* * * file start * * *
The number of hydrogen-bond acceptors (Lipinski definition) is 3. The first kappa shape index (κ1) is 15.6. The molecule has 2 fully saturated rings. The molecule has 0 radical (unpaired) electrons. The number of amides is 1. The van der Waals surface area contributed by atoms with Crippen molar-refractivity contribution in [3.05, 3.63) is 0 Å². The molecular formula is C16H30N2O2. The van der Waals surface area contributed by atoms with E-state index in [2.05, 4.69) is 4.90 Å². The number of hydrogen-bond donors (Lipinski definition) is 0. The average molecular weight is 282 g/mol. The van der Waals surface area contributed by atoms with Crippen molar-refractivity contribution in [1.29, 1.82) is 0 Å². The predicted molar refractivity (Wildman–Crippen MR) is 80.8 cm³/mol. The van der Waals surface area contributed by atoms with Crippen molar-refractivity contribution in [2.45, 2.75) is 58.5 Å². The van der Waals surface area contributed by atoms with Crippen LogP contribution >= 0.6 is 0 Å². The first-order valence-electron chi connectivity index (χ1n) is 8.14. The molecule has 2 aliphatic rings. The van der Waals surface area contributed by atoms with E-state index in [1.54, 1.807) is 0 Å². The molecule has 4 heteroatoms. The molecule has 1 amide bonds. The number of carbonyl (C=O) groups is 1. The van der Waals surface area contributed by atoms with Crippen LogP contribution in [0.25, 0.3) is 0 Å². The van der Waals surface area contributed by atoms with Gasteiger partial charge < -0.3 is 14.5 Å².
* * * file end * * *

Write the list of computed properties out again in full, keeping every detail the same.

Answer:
The number of hydrogen-bond acceptors (Lipinski definition) is 3. The first kappa shape index (κ1) is 15.6. The molecule has 2 fully saturated rings. The molecule has 0 radical (unpaired) electrons. The number of amides is 1. The van der Waals surface area contributed by atoms with Crippen molar-refractivity contribution in [3.05, 3.63) is 0 Å². The molecular formula is C16H30N2O2. The van der Waals surface area contributed by atoms with E-state index in [2.05, 4.69) is 4.90 Å². The number of hydrogen-bond donors (Lipinski definition) is 0. The average molecular weight is 282 g/mol. The van der Waals surface area contributed by atoms with Crippen molar-refractivity contribution in [1.29, 1.82) is 0 Å². The predicted molar refractivity (Wildman–Crippen MR) is 80.8 cm³/mol. The van der Waals surface area contributed by atoms with Crippen molar-refractivity contribution in [2.45, 2.75) is 58.5 Å². The van der Waals surface area contributed by atoms with Crippen LogP contribution >= 0.6 is 0 Å². The first-order valence-electron chi connectivity index (χ1n) is 8.14. The molecule has 2 aliphatic rings. The van der Waals surface area contributed by atoms with E-state index in [1.54, 1.807) is 0 Å². The molecule has 4 heteroatoms. The molecule has 1 amide bonds. The number of carbonyl (C=O) groups is 1. The van der Waals surface area contributed by atoms with Crippen LogP contribution in [0.25, 0.3) is 0 Å². The van der Waals surface area contributed by atoms with Gasteiger partial charge < -0.3 is 14.5 Å².